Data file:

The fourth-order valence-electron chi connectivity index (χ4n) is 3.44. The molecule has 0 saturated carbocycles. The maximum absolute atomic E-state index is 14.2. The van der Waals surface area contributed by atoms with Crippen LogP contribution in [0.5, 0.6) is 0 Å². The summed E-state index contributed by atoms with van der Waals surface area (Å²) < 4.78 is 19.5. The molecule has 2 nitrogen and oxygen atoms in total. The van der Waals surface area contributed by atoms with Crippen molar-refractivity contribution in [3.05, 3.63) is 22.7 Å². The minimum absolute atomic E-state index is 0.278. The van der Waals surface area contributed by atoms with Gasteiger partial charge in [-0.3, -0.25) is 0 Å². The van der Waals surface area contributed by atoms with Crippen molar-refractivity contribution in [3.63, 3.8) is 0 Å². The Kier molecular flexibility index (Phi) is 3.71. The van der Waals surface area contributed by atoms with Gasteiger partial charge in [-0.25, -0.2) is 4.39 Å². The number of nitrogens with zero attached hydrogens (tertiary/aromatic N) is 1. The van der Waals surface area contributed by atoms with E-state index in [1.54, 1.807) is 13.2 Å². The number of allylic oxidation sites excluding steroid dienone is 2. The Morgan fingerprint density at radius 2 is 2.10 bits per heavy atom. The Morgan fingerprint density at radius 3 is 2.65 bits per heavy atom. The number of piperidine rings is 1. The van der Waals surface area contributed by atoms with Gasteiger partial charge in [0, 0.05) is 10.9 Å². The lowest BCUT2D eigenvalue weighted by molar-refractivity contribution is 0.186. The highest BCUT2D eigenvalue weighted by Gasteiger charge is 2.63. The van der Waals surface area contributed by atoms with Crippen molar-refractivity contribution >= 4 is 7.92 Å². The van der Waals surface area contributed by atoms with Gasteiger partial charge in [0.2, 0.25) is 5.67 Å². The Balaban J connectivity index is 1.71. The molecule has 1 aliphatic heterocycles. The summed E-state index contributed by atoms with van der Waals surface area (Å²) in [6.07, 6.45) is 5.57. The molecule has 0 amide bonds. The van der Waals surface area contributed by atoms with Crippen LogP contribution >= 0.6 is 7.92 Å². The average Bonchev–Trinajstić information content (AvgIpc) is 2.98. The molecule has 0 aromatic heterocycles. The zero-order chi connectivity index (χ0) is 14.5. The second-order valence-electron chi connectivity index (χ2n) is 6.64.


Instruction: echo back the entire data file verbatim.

The fourth-order valence-electron chi connectivity index (χ4n) is 3.44. The molecule has 0 saturated carbocycles. The maximum absolute atomic E-state index is 14.2. The van der Waals surface area contributed by atoms with Crippen LogP contribution in [0.5, 0.6) is 0 Å². The summed E-state index contributed by atoms with van der Waals surface area (Å²) < 4.78 is 19.5. The molecule has 2 nitrogen and oxygen atoms in total. The van der Waals surface area contributed by atoms with Crippen molar-refractivity contribution in [3.05, 3.63) is 22.7 Å². The minimum absolute atomic E-state index is 0.278. The van der Waals surface area contributed by atoms with Gasteiger partial charge in [-0.3, -0.25) is 0 Å². The van der Waals surface area contributed by atoms with Crippen molar-refractivity contribution in [3.63, 3.8) is 0 Å². The Kier molecular flexibility index (Phi) is 3.71. The van der Waals surface area contributed by atoms with Gasteiger partial charge in [-0.25, -0.2) is 4.39 Å². The number of nitrogens with zero attached hydrogens (tertiary/aromatic N) is 1. The van der Waals surface area contributed by atoms with E-state index in [1.54, 1.807) is 13.2 Å². The number of allylic oxidation sites excluding steroid dienone is 2. The Morgan fingerprint density at radius 2 is 2.10 bits per heavy atom. The Morgan fingerprint density at radius 3 is 2.65 bits per heavy atom. The number of piperidine rings is 1. The van der Waals surface area contributed by atoms with Gasteiger partial charge in [0, 0.05) is 10.9 Å². The lowest BCUT2D eigenvalue weighted by molar-refractivity contribution is 0.186. The highest BCUT2D eigenvalue weighted by Gasteiger charge is 2.63. The van der Waals surface area contributed by atoms with Crippen molar-refractivity contribution >= 4 is 7.92 Å². The van der Waals surface area contributed by atoms with Gasteiger partial charge in [0.2, 0.25) is 5.67 Å². The Balaban J connectivity index is 1.71. The molecule has 1 aliphatic heterocycles. The summed E-state index contributed by atoms with van der Waals surface area (Å²) in [6.07, 6.45) is 5.57. The molecule has 0 amide bonds. The van der Waals surface area contributed by atoms with Crippen LogP contribution >= 0.6 is 7.92 Å². The average Bonchev–Trinajstić information content (AvgIpc) is 2.98. The molecule has 0 aromatic heterocycles. The zero-order chi connectivity index (χ0) is 14.5. The second-order valence-electron chi connectivity index (χ2n) is 6.64.